Condition characterized by weakness and pseudohypertrophy of the affected muscles. The disease begins in childhood, usually between 2 and 6 years, is progressive, and affects the shoulder and pelvic girdle muscles. Waddling gait, frequent falling, clumsiness and Gower’s manoeuvre to arise when lying on the floor, contractures develop. Frequent respiratory infections. Usually patients become incapacitated and are confined to wheelchair by adolescent age. Etiology Unknown. Sex-linked recessive inheritance. Affects only males, with an occurrence of 1 of 4800 boys born (see also Duchenne’s dystrophy in females). However, girls with Turner’s syndrome may acquire the disease. Death usually occurs at an early age, few patients survive past the second decade of life. A clinically similar autosomal recessive disease affecting both sexes equally occurs in the Mediterranean countries.
The British neurologist Sir William Richard Gowers (1845-1915) in 1879 recognised that only boys are affected, and that the disease is transmitted through healthy mothers to their sons. The German neurologist Wilhelm Heinrich Erb in 1890/1891 presented an extensive description of the clinical picture and histopathological findings.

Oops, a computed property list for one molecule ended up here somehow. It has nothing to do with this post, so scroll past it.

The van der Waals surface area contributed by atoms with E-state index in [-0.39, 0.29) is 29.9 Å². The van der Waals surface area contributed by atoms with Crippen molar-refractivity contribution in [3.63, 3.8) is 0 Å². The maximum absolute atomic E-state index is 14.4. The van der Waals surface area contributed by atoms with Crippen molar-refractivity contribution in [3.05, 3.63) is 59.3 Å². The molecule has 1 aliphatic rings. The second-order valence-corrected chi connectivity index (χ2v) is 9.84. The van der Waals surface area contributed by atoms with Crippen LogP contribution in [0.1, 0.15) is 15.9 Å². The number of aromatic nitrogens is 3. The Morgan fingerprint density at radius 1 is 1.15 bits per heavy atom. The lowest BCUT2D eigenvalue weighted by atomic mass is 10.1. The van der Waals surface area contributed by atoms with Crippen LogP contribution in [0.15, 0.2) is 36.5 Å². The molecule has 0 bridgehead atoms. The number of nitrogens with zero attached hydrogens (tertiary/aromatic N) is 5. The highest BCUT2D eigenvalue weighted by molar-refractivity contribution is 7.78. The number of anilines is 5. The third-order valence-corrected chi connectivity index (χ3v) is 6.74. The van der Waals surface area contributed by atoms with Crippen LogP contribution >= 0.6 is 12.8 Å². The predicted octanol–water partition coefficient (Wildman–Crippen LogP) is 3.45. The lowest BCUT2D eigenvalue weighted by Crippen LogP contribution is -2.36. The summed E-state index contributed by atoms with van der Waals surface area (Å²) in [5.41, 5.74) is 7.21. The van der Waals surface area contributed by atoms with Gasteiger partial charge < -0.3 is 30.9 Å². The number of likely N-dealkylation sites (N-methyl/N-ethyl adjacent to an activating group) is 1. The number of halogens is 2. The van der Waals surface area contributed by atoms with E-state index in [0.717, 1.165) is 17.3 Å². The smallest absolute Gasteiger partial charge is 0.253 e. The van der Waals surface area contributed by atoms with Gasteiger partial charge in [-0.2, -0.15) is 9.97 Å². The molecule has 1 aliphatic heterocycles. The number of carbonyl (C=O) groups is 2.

- W. Griesinger:
Archiv der Heilkunde, Leipzig, 1865, 6: 1-13.
- G. B. Duchenne:
Recherches sur la paralysie musculaire pseudo-hypertrophique, ou paralysie myo-sclérosique. Archives générales de médecine, Paris, 6 sér, 1868, 11: 5-25, 179-209, 305-321, 421-443, 552-588.
English translation of first portion in Bick, Classics of orthopaedics, 72-75.
- W. R. Gowers:
Pseudo-hypertrophic muscular paralysis. London, 1879.